The Week in Review, 12-18Apr2021

Georgia COVID-19 Updates

A quick bit of housekeeping. Starting this week, I’m going to reduce the frequency of these newsletters. So instead of publishing on Monday, Wednesday, Friday and Sunday, I’ll instead be publishing on Tuesday, Thursday and Sunday.

Combined Data

The graph below shows how four of our big metrics for tracking the COVID-19 pandemic are tracking over time. Cases are represented by the blue line and correspond with the left y-axis. All other metrics correspond with the right y-axis. The reason I graph all of these things together is so that we can see the way these things trend together (or differently) over time.

This week, cases rose by 13% and hospital admissions rose by 21%. Deaths were about the same as the previous week and ICU admissions decreased by 13%. If you pay attention to previous surges, cases and hospitalizations tend to rise together. So the fact that both cases and hospitalizations are rising now is not a good sign.


Testing

The PCR test output trend over time can be seen in the graph below, represented by the blue line that corresponds with the left y-axis. The red line represents the test positivity rate over time, and corresponds with the right y-axis. The gray dashed line is the goal line for test positivity.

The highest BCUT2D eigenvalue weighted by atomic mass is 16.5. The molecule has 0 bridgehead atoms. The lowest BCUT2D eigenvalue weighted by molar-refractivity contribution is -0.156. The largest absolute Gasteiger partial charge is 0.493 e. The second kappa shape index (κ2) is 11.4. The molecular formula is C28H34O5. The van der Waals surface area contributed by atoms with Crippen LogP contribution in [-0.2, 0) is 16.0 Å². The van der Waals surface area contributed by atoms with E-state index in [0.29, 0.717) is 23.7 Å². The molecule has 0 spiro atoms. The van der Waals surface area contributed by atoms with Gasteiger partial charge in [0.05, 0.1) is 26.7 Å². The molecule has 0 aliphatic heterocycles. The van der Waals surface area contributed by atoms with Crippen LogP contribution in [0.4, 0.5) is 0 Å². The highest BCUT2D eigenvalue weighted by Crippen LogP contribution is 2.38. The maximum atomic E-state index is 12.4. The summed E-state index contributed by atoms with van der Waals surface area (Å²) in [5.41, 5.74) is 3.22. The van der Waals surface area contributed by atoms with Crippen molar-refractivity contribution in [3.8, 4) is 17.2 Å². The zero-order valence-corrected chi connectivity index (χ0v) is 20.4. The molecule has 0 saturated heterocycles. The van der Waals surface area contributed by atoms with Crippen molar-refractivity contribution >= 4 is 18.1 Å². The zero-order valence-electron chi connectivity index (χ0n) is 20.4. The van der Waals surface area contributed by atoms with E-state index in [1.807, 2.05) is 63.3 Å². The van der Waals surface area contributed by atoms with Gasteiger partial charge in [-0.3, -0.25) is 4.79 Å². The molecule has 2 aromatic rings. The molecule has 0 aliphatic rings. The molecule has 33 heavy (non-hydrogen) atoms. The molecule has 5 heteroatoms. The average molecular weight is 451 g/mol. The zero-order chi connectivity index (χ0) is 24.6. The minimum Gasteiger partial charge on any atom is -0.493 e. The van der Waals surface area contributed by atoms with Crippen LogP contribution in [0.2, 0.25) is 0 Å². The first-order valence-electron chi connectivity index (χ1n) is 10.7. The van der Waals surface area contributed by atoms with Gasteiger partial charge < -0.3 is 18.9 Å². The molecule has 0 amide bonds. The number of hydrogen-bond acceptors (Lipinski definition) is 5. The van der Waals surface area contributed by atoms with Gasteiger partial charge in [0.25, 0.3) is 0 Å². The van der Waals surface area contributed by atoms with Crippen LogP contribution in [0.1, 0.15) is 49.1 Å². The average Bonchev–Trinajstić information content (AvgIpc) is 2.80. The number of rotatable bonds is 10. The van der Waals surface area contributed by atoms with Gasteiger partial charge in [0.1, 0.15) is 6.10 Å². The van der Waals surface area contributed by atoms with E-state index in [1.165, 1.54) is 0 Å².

PCR testing output has been very steady for the past month. After two weeks under 5% positivity for PCR testing, this week we are back above 5% at 5.8%. Being below 5% means that the case rate is unlikely to be an undercount and we are unlikely to be missing cases with the current testing output. So although our testing is about the same as it has been for the past 4 weeks, we are now more likely to be missing cases again.

For antigen testing, the total tests reported was about the same, but the positivity rate rose from 5.8% last week to 6.9% this week.

The DPH does not provide data regarding demographic details for cases identified by the antigen test. Keep that in mind as we go through the demographic data in the following sections. You’re only seeing part of the data. Meanwhile, antigen testing identified 36% of the cases this week.


Cases

The number of combined new cases (by date of report) is as follows:
- 24 hours: 702 by PCR + 270 by antigen = 972 (+0.1%)
- 7 days: 6798 by PCR + 3752 by antigen = 10.480 (+1%)
- 4 weeks: 25,724 by PCR + 12,910 by antigen = 38,634 (+3.7%)

In the graph below, I show the Georgia cases by date of report for both PCR and antigen cases for each county type. Ignore the big bump around 11Oct - that was a data dump of antigen cases. You can check how your county is classified here. Case rate is highest for the Atlanta suburb counties and lowest for rural counties. The statewide case rate is 34% above the post-winter surge low point.

The next graph shows us where this week’s confirmed COVID-19 cases came from in terms of age groups. Remember, this only describes PCR cases. We’re missing age information for the antigen cases (~36% of the week’s cases). In the most recent week, cases were on the rise for almost every age group with the exceptions of 1-4, 18-29 and 80+.

The data aren’t shown, but cases rose for every race as well this week.


Hospitalizations